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Innovative and absorptive capacity effects of education in a small open economy

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Abstract

Evidence points to relatively low supply elasticities for workers skilled for research and development (R&D), which can hamper innovation and growth. Increasing the supply of R&D skills will expand an economy's innovative capacity. A simultaneous effect of increased education, which is particularly important for small, open economies, is to raise final goods producers' capacity to absorb cross-border knowledge spillovers. In a calibrated endogenous growth model for Norway, we find that increasing the share of highly educated workers has pronounced absorptive capacity effects that partially crowd out R&D-based innovation. Both innovative and absorptive capacity expansions contribute to higher growth and welfare.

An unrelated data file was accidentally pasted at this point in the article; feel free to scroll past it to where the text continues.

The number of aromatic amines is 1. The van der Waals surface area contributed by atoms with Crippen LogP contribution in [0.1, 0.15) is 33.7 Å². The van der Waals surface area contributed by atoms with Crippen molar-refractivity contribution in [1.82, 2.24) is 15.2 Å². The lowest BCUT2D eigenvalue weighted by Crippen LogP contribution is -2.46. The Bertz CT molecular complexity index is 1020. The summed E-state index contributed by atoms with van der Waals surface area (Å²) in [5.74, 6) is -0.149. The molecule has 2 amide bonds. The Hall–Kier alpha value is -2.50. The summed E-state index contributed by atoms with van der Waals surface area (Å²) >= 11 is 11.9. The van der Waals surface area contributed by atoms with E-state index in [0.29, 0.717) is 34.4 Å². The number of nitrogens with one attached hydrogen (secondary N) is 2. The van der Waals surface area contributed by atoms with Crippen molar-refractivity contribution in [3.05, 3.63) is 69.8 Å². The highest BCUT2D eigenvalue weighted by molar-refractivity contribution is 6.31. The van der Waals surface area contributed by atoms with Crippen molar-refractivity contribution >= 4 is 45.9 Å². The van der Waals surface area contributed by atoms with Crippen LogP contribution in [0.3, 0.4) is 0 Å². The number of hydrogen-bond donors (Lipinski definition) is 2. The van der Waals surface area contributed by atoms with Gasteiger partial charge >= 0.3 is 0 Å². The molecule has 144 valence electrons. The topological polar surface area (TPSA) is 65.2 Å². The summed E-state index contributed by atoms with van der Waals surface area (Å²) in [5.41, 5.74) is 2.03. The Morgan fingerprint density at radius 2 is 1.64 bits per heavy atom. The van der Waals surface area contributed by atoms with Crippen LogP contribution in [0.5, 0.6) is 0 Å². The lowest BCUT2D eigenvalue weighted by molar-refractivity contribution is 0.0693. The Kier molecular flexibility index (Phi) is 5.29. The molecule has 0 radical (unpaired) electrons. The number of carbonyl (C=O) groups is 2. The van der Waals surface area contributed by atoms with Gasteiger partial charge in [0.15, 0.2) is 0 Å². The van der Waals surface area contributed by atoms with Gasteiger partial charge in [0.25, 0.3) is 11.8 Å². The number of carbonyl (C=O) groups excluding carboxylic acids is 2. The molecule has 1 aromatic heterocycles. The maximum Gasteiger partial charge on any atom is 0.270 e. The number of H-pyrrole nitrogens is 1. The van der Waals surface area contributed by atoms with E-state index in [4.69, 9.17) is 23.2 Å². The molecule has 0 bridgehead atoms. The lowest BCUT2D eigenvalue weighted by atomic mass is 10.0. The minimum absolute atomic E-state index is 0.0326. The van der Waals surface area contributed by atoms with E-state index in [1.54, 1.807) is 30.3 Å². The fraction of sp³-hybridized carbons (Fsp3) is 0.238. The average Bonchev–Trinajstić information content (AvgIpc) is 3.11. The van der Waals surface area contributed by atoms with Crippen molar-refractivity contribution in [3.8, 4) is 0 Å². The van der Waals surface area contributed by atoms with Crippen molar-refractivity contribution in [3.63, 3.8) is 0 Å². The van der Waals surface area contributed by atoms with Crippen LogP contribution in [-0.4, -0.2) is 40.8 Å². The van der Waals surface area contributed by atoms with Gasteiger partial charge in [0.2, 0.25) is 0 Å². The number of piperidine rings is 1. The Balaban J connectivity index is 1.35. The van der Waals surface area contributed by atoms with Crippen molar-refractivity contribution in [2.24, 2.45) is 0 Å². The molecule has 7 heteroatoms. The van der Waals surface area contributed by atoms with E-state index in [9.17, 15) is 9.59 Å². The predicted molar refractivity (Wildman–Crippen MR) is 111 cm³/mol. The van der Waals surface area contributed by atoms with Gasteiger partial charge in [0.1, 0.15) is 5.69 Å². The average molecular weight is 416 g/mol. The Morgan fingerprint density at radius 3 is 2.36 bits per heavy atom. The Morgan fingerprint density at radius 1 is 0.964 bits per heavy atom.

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  • Brita Bye & Taran Fæhn, 2012. "Innovative and absorptive capacity effects of education in a small open economy," Discussion Papers 694, Statistics Norway, Research Department.
  • Handle: RePEc:ssb:dispap:694
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    File URL: https://www.ssb.no/a/publikasjoner/pdf/DP/dp694.pdf
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    Keywords

    Absorptive capacity; Computable general equilibrium model; Endogenous growth; Human capital; Innovation; Research and Development;

    JEL classification:

    • O30 - Economic Development, Innovation, Technological Change, and Growth - - Innovation; Research and Development; Technological Change; Intellectual Property Rights - - - General
    • O41 - Economic Development, Innovation, Technological Change, and Growth - - Economic Growth and Aggregate Productivity - - - One, Two, and Multisector Growth Models

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